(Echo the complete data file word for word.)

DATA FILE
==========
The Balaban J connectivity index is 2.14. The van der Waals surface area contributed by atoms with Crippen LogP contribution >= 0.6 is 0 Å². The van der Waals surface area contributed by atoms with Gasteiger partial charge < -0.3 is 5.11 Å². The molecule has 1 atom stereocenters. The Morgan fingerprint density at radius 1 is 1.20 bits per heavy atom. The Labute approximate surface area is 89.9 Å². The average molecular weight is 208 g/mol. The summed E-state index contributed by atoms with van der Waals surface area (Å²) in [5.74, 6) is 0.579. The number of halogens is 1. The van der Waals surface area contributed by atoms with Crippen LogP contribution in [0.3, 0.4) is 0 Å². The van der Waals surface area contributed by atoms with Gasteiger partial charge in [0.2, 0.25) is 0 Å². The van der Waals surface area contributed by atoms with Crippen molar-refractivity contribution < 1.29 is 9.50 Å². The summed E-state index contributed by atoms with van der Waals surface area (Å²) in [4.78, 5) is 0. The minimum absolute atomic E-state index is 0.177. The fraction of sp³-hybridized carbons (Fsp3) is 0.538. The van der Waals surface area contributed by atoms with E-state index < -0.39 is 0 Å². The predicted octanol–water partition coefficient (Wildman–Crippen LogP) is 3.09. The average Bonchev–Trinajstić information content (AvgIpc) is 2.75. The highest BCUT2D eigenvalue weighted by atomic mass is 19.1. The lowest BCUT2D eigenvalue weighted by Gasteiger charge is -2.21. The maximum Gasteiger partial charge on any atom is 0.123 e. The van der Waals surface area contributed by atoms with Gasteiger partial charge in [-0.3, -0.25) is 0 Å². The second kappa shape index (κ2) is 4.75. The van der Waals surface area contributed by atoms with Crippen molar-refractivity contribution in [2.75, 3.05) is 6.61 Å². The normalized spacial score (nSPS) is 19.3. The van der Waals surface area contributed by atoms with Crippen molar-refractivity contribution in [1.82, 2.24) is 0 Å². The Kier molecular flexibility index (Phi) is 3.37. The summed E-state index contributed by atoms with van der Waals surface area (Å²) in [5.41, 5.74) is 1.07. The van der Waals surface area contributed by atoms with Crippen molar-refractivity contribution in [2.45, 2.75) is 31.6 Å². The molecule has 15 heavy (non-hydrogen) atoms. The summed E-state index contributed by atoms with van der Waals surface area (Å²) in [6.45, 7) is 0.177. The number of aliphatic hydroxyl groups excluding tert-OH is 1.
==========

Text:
The Balaban J connectivity index is 2.14. The van der Waals surface area contributed by atoms with Crippen LogP contribution >= 0.6 is 0 Å². The van der Waals surface area contributed by atoms with Gasteiger partial charge < -0.3 is 5.11 Å². The molecule has 1 atom stereocenters. The Morgan fingerprint density at radius 1 is 1.20 bits per heavy atom. The Labute approximate surface area is 89.9 Å². The average molecular weight is 208 g/mol. The summed E-state index contributed by atoms with van der Waals surface area (Å²) in [5.74, 6) is 0.579. The number of halogens is 1. The van der Waals surface area contributed by atoms with Crippen LogP contribution in [0.3, 0.4) is 0 Å². The van der Waals surface area contributed by atoms with Gasteiger partial charge in [0.2, 0.25) is 0 Å². The van der Waals surface area contributed by atoms with Crippen molar-refractivity contribution < 1.29 is 9.50 Å². The summed E-state index contributed by atoms with van der Waals surface area (Å²) in [4.78, 5) is 0. The minimum absolute atomic E-state index is 0.177. The fraction of sp³-hybridized carbons (Fsp3) is 0.538. The van der Waals surface area contributed by atoms with E-state index < -0.39 is 0 Å². The predicted octanol–water partition coefficient (Wildman–Crippen LogP) is 3.09. The average Bonchev–Trinajstić information content (AvgIpc) is 2.75. The highest BCUT2D eigenvalue weighted by atomic mass is 19.1. The lowest BCUT2D eigenvalue weighted by Gasteiger charge is -2.21. The maximum Gasteiger partial charge on any atom is 0.123 e. The van der Waals surface area contributed by atoms with Gasteiger partial charge in [-0.3, -0.25) is 0 Å². The second kappa shape index (κ2) is 4.75. The van der Waals surface area contributed by atoms with Crippen molar-refractivity contribution in [2.75, 3.05) is 6.61 Å². The normalized spacial score (nSPS) is 19.3. The van der Waals surface area contributed by atoms with Crippen molar-refractivity contribution in [1.82, 2.24) is 0 Å². The Kier molecular flexibility index (Phi) is 3.37. The summed E-state index contributed by atoms with van der Waals surface area (Å²) in [5.41, 5.74) is 1.07. The van der Waals surface area contributed by atoms with Crippen molar-refractivity contribution in [2.45, 2.75) is 31.6 Å². The molecule has 15 heavy (non-hydrogen) atoms. The summed E-state index contributed by atoms with van der Waals surface area (Å²) in [6.45, 7) is 0.177. The number of aliphatic hydroxyl groups excluding tert-OH is 1.